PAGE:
Since importing my Traveller from the UK into Australia in 2003, I have had many inquiries about how I did it and how much it costs. The good news is it cost me probably a lot less than you think, the bad news is the paper trail I chased to make it all happen.
First a disclaimer – this is what I did, to the best of my recollection – if you do this and get hauled over the coals by customs, don't say 'he told me'!
The first thing I had to do was get a 'vehicle import approval' from the Department of Transport and Regional Services (now called DOTARS I believe). This is needed before anything is shipped as it will not be issued retrospectively and the vehicle cannot be registered without it. Someone I used to work with has a near new BMW motorbike in their garage which is a giant paperweight as it hit the docks without one of these – ouch! Cost about $50 as I remember, and records the chassis number and make/model.
Once this was sorted, I had to organise a freight forwarder. I used Henning Harders in Sydney ((02) 9358 5100) and I found them to be very good. To make it cheaper, my dad delivered the car to the docks and I received it here at the docks. I was lucky enough to share a container with Morris Minor World, made the freight part much cheaper. The containers are not quite big enough to park two cars nose-to-tail, but the inventive could probably put two cars and many spares in one with some creative woodwork. The freight was really cheap - $1000 for the car to Sydney. On top of this there are the transfer/delivery orders/paperwork and gate fees, making a total of about another $250.
The devil is in the detail as they say, and this is where the 'hidden costs' come in. A whopping $1500 went on duty/GST and compilation fees (whatever that means). This is not the duty you pay when you register a new car, but rather something to do with the import, but for the life of me I can't remember the details...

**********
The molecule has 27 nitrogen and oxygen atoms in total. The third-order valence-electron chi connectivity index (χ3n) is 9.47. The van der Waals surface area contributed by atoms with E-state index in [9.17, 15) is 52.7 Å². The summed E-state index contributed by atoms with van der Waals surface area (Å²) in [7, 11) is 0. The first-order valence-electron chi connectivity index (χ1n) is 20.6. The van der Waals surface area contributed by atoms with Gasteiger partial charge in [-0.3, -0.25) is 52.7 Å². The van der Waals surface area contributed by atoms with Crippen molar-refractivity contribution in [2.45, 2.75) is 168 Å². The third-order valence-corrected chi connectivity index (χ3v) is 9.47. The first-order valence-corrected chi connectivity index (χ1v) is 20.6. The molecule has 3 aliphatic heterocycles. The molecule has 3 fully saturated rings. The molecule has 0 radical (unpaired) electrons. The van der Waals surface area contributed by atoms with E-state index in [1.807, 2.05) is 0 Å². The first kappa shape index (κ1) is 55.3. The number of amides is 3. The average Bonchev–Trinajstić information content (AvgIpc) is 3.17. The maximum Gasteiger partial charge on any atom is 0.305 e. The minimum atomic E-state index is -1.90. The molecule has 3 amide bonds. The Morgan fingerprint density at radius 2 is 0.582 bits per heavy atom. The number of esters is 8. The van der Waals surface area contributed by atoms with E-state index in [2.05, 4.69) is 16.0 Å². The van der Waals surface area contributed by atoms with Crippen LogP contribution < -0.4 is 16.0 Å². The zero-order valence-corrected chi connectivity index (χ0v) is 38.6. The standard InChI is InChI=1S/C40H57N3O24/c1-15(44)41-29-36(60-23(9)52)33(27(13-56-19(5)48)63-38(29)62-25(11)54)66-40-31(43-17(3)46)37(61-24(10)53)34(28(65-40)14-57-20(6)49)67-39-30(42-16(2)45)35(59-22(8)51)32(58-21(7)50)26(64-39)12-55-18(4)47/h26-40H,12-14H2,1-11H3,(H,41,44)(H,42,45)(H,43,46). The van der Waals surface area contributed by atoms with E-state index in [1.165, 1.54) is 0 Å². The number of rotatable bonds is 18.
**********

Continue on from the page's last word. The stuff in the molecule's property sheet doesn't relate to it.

When I was informed that the car had arrived, I got a call from customs and quarantine that they had made a preliminary inspection of the car and found that it was dirty – it had been raining on the way to the docks – and I should have been up for a $400 steam cleaning bill. However, the nice man said if I came down to the docks early the next day I could use the fire hose to clean it down – which I did! The actual inspection was brief in the extreme – a few questions about what was in it (no officer, there are no narcotics/guns/dirty camping equipment or magazines) and a rubber stamp and that was it. Cost: $145.
Believe it or not, that was it. So there I was on the dockside with the Morris and told I could go! Hmm, flat battery – large crowd as I started it with the handle! One of the dockers thought it was a wind up car....
I drove it home on the (still current) British plates and didn't see another one on the way.
Total cost so far: $3244 (including all the other paperwork and minor costs. Some of these may have been unnecessary, but there you go). Another bit of GST (why not?) and a new total of $3450.
To register it, I needed a TARE weight at the local weighbridge (about $50 and about 830kg) and to generate the RTA paperwork on the system at the local office. The conversation went something like this:
RTA: You have to pay 10% of the value in tax. How much is it worth?
Me: Well, I paid four hundred quid for it...
RTA: But you just paid three and a half grand to import it!
Me: Well, I like my car. Here's a receipt for it.
RTA: C'mon, it must be worth more than that, now how much is it worth?
Me: Well, I paid four hundred quid for it...
And so on. Eventually they weakened and so I paid about $100 in duty for my Traveller. How much is one worth anyway?
For those that are interested, the Traveller is fairly common in the UK, in all conditions! The last issue of Minor Matters (the UK MMOC mag, and excellent at that) had 8 for sale, from 150 pounds (yes really) to 5000. A really good runner with sound wood can be had for about three grand (UKP).
There are other considerations for those salivating at the thought of the joys of Morris damp rot ownership; I had owned the car for over 10 years by the time I shipped it. There may be (and probably are) additional fees if you ship over a car which you have just bought, although as they are so old I believe it is not viewed quite as harshly as if it was as a new vehicle.
If you want to pick my brains further, or see some of the paperwork, leave a comment below!
Cheers, Andy - '70 Maroon Traveller
Originally printed in "Minor Torque", the Morris Minor Owner's Club of New South Wales Newsletter